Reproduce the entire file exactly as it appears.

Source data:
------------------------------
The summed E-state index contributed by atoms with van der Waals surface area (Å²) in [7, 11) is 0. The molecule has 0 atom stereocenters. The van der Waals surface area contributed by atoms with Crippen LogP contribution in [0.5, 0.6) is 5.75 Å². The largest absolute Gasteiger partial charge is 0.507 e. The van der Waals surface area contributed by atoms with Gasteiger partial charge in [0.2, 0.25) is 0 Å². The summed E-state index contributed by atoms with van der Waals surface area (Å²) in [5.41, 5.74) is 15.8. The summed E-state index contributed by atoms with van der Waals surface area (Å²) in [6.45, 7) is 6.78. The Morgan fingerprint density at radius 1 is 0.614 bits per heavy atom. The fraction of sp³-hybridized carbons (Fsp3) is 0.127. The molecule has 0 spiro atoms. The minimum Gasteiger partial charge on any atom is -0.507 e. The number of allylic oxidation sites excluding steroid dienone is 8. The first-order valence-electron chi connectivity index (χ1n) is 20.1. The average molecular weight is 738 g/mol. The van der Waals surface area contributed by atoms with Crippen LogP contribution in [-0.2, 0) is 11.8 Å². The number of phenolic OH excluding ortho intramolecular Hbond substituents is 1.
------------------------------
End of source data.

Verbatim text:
The summed E-state index contributed by atoms with van der Waals surface area (Å²) in [7, 11) is 0. The molecule has 0 atom stereocenters. The van der Waals surface area contributed by atoms with Crippen LogP contribution in [0.5, 0.6) is 5.75 Å². The largest absolute Gasteiger partial charge is 0.507 e. The van der Waals surface area contributed by atoms with Gasteiger partial charge in [0.2, 0.25) is 0 Å². The summed E-state index contributed by atoms with van der Waals surface area (Å²) in [5.41, 5.74) is 15.8. The summed E-state index contributed by atoms with van der Waals surface area (Å²) in [6.45, 7) is 6.78. The Morgan fingerprint density at radius 1 is 0.614 bits per heavy atom. The fraction of sp³-hybridized carbons (Fsp3) is 0.127. The molecule has 0 spiro atoms. The minimum Gasteiger partial charge on any atom is -0.507 e. The number of allylic oxidation sites excluding steroid dienone is 8. The first-order valence-electron chi connectivity index (χ1n) is 20.1. The average molecular weight is 738 g/mol. The van der Waals surface area contributed by atoms with Crippen LogP contribution in [-0.2, 0) is 11.8 Å². The number of phenolic OH excluding ortho intramolecular Hbond substituents is 1.